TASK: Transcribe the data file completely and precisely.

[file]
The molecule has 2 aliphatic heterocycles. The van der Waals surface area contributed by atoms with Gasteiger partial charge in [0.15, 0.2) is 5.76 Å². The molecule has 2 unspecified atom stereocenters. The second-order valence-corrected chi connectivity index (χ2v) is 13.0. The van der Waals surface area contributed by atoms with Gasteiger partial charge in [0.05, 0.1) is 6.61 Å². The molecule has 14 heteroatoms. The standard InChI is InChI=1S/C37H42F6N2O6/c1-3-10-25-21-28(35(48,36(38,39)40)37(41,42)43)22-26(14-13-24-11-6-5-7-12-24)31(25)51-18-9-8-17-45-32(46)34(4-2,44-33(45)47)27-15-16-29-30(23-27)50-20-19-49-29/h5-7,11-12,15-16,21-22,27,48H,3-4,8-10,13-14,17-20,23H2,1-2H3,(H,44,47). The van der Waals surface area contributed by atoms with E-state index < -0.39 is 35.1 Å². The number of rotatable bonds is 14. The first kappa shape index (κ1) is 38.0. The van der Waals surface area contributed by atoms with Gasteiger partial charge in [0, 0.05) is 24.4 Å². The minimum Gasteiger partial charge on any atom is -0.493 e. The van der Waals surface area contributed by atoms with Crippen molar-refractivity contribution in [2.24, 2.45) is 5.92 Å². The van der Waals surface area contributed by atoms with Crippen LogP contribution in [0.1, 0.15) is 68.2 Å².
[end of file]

The molecule has 2 aliphatic heterocycles. The van der Waals surface area contributed by atoms with Gasteiger partial charge in [0.15, 0.2) is 5.76 Å². The molecule has 2 unspecified atom stereocenters. The second-order valence-corrected chi connectivity index (χ2v) is 13.0. The van der Waals surface area contributed by atoms with Gasteiger partial charge in [0.05, 0.1) is 6.61 Å². The molecule has 14 heteroatoms. The standard InChI is InChI=1S/C37H42F6N2O6/c1-3-10-25-21-28(35(48,36(38,39)40)37(41,42)43)22-26(14-13-24-11-6-5-7-12-24)31(25)51-18-9-8-17-45-32(46)34(4-2,44-33(45)47)27-15-16-29-30(23-27)50-20-19-49-29/h5-7,11-12,15-16,21-22,27,48H,3-4,8-10,13-14,17-20,23H2,1-2H3,(H,44,47). The van der Waals surface area contributed by atoms with E-state index < -0.39 is 35.1 Å². The number of rotatable bonds is 14. The first kappa shape index (κ1) is 38.0. The van der Waals surface area contributed by atoms with Gasteiger partial charge in [0, 0.05) is 24.4 Å². The minimum Gasteiger partial charge on any atom is -0.493 e. The van der Waals surface area contributed by atoms with Crippen molar-refractivity contribution in [2.24, 2.45) is 5.92 Å². The van der Waals surface area contributed by atoms with Crippen LogP contribution in [0.1, 0.15) is 68.2 Å².